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Spying on our Own Folks

Spying on our Own Folks

Made it again. Onto and off of a plane, that is. Not everyone does. Immigration authorities held two members of my recent delegation to Haiti for hours. There was no clear reason for that and it caused them considerable airline and hotel expense from missed connections. Tough luck.

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Fighting Back Against a Corporate Court

The decision on Citizens United vs. Federal Elections Commission could have been relatively limited. When it first arrived at the Supreme Court, it only required the Court to decide whether feature-length films on Pay-Per-View were subject to the provisions of campaign finance regulations. But the Court, over the course of many months, expanded the scope of the case to radically transform not just politics, but the democratic system itself.

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Palin’s Tea Party

The Divine Sarah has spoken. “How’s that hopey-changey thing working out for you?” That’s what she said, Sarah Palin. She said it to the Tea Party at their recent convention (or was it the Tea Party Party?) in Nashville.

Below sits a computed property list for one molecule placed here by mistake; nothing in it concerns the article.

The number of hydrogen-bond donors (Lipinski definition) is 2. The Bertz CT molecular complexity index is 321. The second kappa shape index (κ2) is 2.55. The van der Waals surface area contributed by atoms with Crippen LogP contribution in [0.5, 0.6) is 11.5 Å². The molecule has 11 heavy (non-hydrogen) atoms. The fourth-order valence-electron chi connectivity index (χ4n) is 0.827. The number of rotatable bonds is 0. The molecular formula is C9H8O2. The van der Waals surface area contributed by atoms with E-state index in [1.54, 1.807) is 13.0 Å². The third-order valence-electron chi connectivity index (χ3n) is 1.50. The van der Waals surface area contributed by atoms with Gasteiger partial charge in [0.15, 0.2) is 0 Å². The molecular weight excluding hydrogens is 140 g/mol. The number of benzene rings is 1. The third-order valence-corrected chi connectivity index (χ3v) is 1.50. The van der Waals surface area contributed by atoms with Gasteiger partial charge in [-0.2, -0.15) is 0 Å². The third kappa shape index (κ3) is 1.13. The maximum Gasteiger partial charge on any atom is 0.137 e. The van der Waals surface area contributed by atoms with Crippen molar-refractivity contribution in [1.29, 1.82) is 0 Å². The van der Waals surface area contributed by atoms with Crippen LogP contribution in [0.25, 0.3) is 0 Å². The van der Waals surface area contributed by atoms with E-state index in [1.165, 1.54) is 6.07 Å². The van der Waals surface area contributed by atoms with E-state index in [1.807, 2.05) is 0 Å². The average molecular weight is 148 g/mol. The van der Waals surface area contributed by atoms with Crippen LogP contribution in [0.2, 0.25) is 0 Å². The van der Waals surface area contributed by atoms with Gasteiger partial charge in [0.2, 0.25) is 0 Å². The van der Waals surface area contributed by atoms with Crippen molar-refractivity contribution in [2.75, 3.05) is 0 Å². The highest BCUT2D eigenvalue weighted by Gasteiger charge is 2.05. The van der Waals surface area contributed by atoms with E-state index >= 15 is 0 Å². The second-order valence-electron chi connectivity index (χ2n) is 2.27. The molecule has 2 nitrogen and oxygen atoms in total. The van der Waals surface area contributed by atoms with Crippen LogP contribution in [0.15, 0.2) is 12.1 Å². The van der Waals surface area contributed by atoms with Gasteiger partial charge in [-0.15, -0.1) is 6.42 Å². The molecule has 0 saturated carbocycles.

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Remembering Howard Zinn

Our nation lost a pioneering historian and social activist last month. Howard Zinn, who died while swimming laps at 87, revolutionized the way millions of Americans—especially young Americans— understand our shared history.

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Is Our Democracy Becoming a Joke?

The U.S. Chamber of Commerce held a dramatic press conference in October. The group promised to stop lobbying against pending climate legislation, and pledged to help make it even stronger. A few minutes later, the jig was up when an authentic Chamber representative barged in, sputtering, aghast.

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Save Winter: Stop Tar Sands

Unfortunately, as the excitement of the winter games builds in Canada, that country is also pursuing an energy policy that could have a huge impact on winter sports by accelerating global warming—and the U.S. may soon start taking part.

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As Death Nears, Be Prepared to Suffer

Have you heard about the Belgians? They now allow assisted suicide. Takers have quickly risen to two percent of the failing population. The Swiss too have developed a relaxed view of dying. Their immediate goal is to keep from becoming a one-way destination for sick Englishmen, where terminal pain is just part of the stiff-upper-lip image. But even that fine old tradition is now shredding, as a poll shows that 74 percent of Brits favor death with dignity. Of course mere popular support is often insufficient impetus to change such an ancient pointless policy.

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